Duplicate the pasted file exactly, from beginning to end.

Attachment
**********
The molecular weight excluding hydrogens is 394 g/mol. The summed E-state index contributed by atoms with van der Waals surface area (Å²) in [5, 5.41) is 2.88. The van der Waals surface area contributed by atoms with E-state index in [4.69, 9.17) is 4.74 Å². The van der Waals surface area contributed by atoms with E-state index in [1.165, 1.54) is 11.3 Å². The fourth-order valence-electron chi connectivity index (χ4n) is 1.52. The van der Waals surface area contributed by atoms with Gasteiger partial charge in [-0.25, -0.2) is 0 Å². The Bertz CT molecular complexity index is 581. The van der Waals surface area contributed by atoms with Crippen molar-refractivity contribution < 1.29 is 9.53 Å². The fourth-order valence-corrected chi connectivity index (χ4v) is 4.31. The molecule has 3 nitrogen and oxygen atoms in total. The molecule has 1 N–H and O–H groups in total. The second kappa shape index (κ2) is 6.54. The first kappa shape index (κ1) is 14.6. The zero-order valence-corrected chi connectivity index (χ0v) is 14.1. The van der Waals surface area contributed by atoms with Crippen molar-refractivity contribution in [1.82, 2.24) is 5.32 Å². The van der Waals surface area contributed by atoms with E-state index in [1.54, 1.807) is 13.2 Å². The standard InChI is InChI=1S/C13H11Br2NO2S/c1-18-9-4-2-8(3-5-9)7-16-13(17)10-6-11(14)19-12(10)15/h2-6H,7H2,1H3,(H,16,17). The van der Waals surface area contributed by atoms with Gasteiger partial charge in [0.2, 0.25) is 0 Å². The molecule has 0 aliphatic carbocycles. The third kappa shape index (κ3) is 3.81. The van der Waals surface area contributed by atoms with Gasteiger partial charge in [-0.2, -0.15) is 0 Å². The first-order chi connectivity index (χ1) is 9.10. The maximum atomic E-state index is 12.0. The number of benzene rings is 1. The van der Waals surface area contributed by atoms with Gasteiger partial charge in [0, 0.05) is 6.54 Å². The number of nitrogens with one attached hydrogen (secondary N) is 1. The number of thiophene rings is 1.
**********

The molecular weight excluding hydrogens is 394 g/mol. The summed E-state index contributed by atoms with van der Waals surface area (Å²) in [5, 5.41) is 2.88. The van der Waals surface area contributed by atoms with E-state index in [4.69, 9.17) is 4.74 Å². The van der Waals surface area contributed by atoms with E-state index in [1.165, 1.54) is 11.3 Å². The fourth-order valence-electron chi connectivity index (χ4n) is 1.52. The van der Waals surface area contributed by atoms with Gasteiger partial charge in [-0.25, -0.2) is 0 Å². The Bertz CT molecular complexity index is 581. The van der Waals surface area contributed by atoms with Crippen molar-refractivity contribution < 1.29 is 9.53 Å². The fourth-order valence-corrected chi connectivity index (χ4v) is 4.31. The molecule has 3 nitrogen and oxygen atoms in total. The molecule has 1 N–H and O–H groups in total. The second kappa shape index (κ2) is 6.54. The first kappa shape index (κ1) is 14.6. The zero-order valence-corrected chi connectivity index (χ0v) is 14.1. The van der Waals surface area contributed by atoms with Crippen molar-refractivity contribution in [1.82, 2.24) is 5.32 Å². The van der Waals surface area contributed by atoms with E-state index in [1.54, 1.807) is 13.2 Å². The standard InChI is InChI=1S/C13H11Br2NO2S/c1-18-9-4-2-8(3-5-9)7-16-13(17)10-6-11(14)19-12(10)15/h2-6H,7H2,1H3,(H,16,17). The van der Waals surface area contributed by atoms with Gasteiger partial charge in [0.2, 0.25) is 0 Å². The molecule has 0 aliphatic carbocycles. The third kappa shape index (κ3) is 3.81. The van der Waals surface area contributed by atoms with Gasteiger partial charge in [-0.2, -0.15) is 0 Å². The first-order chi connectivity index (χ1) is 9.10. The maximum atomic E-state index is 12.0. The number of benzene rings is 1. The van der Waals surface area contributed by atoms with Gasteiger partial charge in [0, 0.05) is 6.54 Å². The number of nitrogens with one attached hydrogen (secondary N) is 1. The number of thiophene rings is 1.